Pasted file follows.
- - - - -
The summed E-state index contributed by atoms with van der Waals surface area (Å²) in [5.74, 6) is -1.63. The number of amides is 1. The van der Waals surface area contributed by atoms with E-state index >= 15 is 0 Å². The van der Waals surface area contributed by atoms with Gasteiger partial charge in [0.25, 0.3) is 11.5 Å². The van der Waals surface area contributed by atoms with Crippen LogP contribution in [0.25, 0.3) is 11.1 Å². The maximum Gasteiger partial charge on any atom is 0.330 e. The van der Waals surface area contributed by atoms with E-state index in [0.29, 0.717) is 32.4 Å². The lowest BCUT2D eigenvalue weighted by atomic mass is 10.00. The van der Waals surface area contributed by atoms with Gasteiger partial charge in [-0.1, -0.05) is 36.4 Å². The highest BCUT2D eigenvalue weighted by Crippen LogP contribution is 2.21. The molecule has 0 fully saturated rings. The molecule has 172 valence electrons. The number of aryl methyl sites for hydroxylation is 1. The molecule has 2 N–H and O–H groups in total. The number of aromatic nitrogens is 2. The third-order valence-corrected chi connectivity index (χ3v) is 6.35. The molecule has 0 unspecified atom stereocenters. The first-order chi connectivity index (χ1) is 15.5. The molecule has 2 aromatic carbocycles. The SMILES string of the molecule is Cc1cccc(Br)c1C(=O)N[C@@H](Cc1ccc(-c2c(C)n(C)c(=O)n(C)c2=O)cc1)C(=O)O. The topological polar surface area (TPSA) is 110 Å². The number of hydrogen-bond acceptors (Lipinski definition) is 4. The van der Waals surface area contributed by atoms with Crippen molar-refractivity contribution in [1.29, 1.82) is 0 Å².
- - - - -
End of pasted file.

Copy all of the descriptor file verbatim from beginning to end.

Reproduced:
The summed E-state index contributed by atoms with van der Waals surface area (Å²) in [5.74, 6) is -1.63. The number of amides is 1. The van der Waals surface area contributed by atoms with E-state index >= 15 is 0 Å². The van der Waals surface area contributed by atoms with Gasteiger partial charge in [0.25, 0.3) is 11.5 Å². The van der Waals surface area contributed by atoms with Crippen LogP contribution in [0.25, 0.3) is 11.1 Å². The maximum Gasteiger partial charge on any atom is 0.330 e. The van der Waals surface area contributed by atoms with E-state index in [0.29, 0.717) is 32.4 Å². The lowest BCUT2D eigenvalue weighted by atomic mass is 10.00. The van der Waals surface area contributed by atoms with Gasteiger partial charge in [-0.1, -0.05) is 36.4 Å². The highest BCUT2D eigenvalue weighted by Crippen LogP contribution is 2.21. The molecule has 0 fully saturated rings. The molecule has 172 valence electrons. The number of aryl methyl sites for hydroxylation is 1. The molecule has 2 N–H and O–H groups in total. The number of aromatic nitrogens is 2. The third-order valence-corrected chi connectivity index (χ3v) is 6.35. The molecule has 0 unspecified atom stereocenters. The first-order chi connectivity index (χ1) is 15.5. The molecule has 2 aromatic carbocycles. The SMILES string of the molecule is Cc1cccc(Br)c1C(=O)N[C@@H](Cc1ccc(-c2c(C)n(C)c(=O)n(C)c2=O)cc1)C(=O)O. The topological polar surface area (TPSA) is 110 Å². The number of hydrogen-bond acceptors (Lipinski definition) is 4. The van der Waals surface area contributed by atoms with Crippen molar-refractivity contribution in [1.29, 1.82) is 0 Å².